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Why Don’t Animals Get Schizophrenia?

Mental disorder is not unique to humans. Animals can get depressed, exhibit OCD and have anxiety just like we do. There is however, one kind of mental disorder which does not seem to affect the animal kingdom – schizophrenia.

What Is Schizophrenia?

Schizophrenia is a severe and chronic mental disorder which affects a person’s ability to think clearly, manage emotions and relate to others.

Symptoms can include hallucinations, hearing voices, confused thinking, false beliefs or delusions and being emotionally disconnected, among others.

Schizophrenia is usually diagnosed between the late teens and early 30s, and affects about 1% of the population. It can affect anyone from any culture or background.

There are a lot of misconceptions about schizophrenia.

Common ones include myths about split personalities or violent tendencies, when the truth is a person with schizophrenia is more likely to be withdrawn than anything else.

With the right treatment and support, schizophrenia is a manageable condition and people with schizophrenia can play an active role in family life and society.

Human Accelerated Regions – HARs

Dr. Joel Dudley and his team at Mount Sinai Hospital, in New York City, conducted research on short stretches of DNA.

The stretches of DNA changed rapidly in humans with evolution but remained constant in other species, including our nearest relative the chimpanzee.

Called HARs, these segments of DNA only exist in humans, probably because they have a specific benefit to us which we do not fully understand yet.

Since both HARs and schizophrenia are only found in humans, the scientists are questioning if the two are linked.

They found that HARs sit close to genes related to schizophrenia in the human genome. Too close to be a coincidence.

It is thought that these schizophrenia-related genes could be beneficial to us in some way, despite carrying the risk of schizophrenia.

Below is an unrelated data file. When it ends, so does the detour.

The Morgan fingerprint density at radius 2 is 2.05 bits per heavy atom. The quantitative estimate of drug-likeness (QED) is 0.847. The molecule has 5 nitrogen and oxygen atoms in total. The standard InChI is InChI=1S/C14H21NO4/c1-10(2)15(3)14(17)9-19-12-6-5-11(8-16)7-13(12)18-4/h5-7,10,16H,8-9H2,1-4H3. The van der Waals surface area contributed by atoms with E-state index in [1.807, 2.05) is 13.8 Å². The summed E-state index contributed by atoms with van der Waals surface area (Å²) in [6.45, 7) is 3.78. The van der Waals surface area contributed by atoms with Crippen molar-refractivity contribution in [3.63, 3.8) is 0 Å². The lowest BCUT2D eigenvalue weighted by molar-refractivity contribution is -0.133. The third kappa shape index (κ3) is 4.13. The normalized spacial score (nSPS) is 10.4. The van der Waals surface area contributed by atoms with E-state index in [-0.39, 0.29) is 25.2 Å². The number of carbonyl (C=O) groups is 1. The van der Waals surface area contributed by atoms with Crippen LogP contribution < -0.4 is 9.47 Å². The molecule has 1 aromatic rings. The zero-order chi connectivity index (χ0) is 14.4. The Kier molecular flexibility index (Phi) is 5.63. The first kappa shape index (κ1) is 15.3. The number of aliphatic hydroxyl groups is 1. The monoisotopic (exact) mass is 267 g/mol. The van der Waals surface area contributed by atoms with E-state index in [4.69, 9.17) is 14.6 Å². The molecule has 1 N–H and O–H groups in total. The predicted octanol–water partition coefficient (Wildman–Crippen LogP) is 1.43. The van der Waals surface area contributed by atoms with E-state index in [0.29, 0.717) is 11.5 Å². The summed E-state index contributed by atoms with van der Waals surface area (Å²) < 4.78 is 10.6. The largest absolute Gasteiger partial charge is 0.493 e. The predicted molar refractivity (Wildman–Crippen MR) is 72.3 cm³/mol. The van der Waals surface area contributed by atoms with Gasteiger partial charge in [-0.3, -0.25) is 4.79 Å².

While by no means conclusive, this would explain why schizophrenia affects such a large number of people.

Their research also found that schizophrenia genes associated with HARs are in areas of our genome which influences other genes, genes which are active in our prefrontal cortex – the area of the brain that influences high-level thought.

These prefrontal cortex genes are responsible for numerous important tasks, including one linked to the regulation of dopamine.

If dopamine goes unregulated it can cause the hallucinations, unclear thoughts and false beliefs that come with schizophrenia.

So Why Don’t Animals Get Schizophrenia?

There is a theory that human speech and language is related to schizophrenia and other disorders which impair cognition – such as autism and ADHD.

It suggests that the risk of these disorders is the price we pay for increased cognitive ability over other animals.

In the same way a high-performance PC will have more complex problems and malfunctions than a simple solar-powered calculator, our higher functions come at a price.

Dr. Dudley does state that the study was ‘not specifically designed to evaluate an “evolutionary trade-off“.‘

He goes on to say that ‘our findings support the hypothesis that evolution of our advanced cognitive abilities may have come at a cost – a predisposition to schizophrenia.’

Promising Progress and Pawed Partners

Research into this area looks promising, and hopefully it can provide us with new, more effective treatments for disorders that millions of people suffer with.

Although it seems we pay a price for our ability to speak and have complex thoughts, the silver lining is that our abilities may allow us to find a way to overcome the drawbacks.

We also must not forget that even though our furry friends are spared from schizophrenia, they can still suffer mentally. So, give your pawed partners a pat on the head, they might need it.

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